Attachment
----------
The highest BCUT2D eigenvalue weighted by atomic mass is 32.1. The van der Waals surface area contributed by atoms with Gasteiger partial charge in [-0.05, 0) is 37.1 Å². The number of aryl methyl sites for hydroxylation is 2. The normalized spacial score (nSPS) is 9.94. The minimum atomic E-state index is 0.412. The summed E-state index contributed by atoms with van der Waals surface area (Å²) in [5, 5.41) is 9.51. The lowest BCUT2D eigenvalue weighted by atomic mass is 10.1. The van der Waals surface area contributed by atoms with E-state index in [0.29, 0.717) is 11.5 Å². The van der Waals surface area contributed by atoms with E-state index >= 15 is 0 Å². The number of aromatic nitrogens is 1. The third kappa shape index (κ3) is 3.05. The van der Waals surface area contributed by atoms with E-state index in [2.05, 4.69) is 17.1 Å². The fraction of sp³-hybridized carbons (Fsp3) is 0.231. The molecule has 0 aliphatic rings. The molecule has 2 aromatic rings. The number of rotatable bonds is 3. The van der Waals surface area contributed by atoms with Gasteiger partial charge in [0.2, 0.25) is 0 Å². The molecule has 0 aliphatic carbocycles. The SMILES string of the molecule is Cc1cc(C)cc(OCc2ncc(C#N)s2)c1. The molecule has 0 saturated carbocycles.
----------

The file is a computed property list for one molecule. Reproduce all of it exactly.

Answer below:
The highest BCUT2D eigenvalue weighted by atomic mass is 32.1. The van der Waals surface area contributed by atoms with Gasteiger partial charge in [-0.05, 0) is 37.1 Å². The number of aryl methyl sites for hydroxylation is 2. The normalized spacial score (nSPS) is 9.94. The minimum atomic E-state index is 0.412. The summed E-state index contributed by atoms with van der Waals surface area (Å²) in [5, 5.41) is 9.51. The lowest BCUT2D eigenvalue weighted by atomic mass is 10.1. The van der Waals surface area contributed by atoms with E-state index in [0.29, 0.717) is 11.5 Å². The van der Waals surface area contributed by atoms with E-state index >= 15 is 0 Å². The number of aromatic nitrogens is 1. The third kappa shape index (κ3) is 3.05. The van der Waals surface area contributed by atoms with E-state index in [2.05, 4.69) is 17.1 Å². The fraction of sp³-hybridized carbons (Fsp3) is 0.231. The molecule has 0 aliphatic rings. The molecule has 2 aromatic rings. The number of rotatable bonds is 3. The van der Waals surface area contributed by atoms with Gasteiger partial charge in [0.2, 0.25) is 0 Å². The molecule has 0 aliphatic carbocycles. The SMILES string of the molecule is Cc1cc(C)cc(OCc2ncc(C#N)s2)c1. The molecule has 0 saturated carbocycles.